Once all the tomatoes are harvested, they go through the packing facility and get sized and sorted, explains McClure’s brother-in-law Bob Spencer, who heads up the packing operation. The state-of-the-art, computer-driven machinery from MAF Industries is equipped with a camera that helps size and color sort tomatoes. “The unit’s camera takes a photo and provides an accurate size and color sort,” he says. “Color size and sorting used to be done by hand.”

According to McClure, the new equipment has improved the farm’s percentage of packout fruit. “It provides better color sorting than what the human eye can see,” he says. “Someday it may help us with defect grading.”

Food Safety Issues

In addition to adding new equipment in the packinghouse, the farm has added a full-time employee in charge of all food safety issues. Hired a few years ago, Fritz Stauffacher is the farm’s safety compliance and human resources officer.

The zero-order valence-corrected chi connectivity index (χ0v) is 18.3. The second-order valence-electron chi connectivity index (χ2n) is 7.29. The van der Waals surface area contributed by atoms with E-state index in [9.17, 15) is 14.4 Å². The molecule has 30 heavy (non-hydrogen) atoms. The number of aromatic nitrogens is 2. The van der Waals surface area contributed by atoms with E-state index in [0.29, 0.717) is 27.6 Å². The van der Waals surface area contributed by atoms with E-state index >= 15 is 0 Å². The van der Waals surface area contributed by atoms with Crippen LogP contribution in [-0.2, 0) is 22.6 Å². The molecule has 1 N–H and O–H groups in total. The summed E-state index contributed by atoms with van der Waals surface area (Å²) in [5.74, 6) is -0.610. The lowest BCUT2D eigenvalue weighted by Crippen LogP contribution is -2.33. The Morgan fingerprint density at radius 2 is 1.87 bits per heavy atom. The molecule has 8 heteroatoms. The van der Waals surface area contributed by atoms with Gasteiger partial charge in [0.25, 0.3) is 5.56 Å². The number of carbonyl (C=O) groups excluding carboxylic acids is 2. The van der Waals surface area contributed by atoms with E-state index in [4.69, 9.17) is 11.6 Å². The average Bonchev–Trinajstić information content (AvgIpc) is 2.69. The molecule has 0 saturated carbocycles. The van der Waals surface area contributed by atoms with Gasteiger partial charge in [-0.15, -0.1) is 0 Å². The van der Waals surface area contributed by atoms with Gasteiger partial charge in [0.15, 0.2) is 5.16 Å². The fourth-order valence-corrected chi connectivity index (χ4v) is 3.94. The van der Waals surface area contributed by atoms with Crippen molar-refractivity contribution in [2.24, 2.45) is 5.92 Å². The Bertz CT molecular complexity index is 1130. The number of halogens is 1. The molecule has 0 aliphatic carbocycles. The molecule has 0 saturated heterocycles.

In the area of food safety, McClure, stresses the importance of maintaining and updating records. “The paper trail is a critical part of this,” he explains. “We need to have the documentation stating that we are in fact meeting the criteria of all the food safety rules and regulations. We are audited by a third party and we have to meet a long checklist of requirements to prove that we are running a sanitary operation.

“All of our migrant labor harvesters are properly trained and we must document that they were properly trained,” he continues. “It is all about documentation.”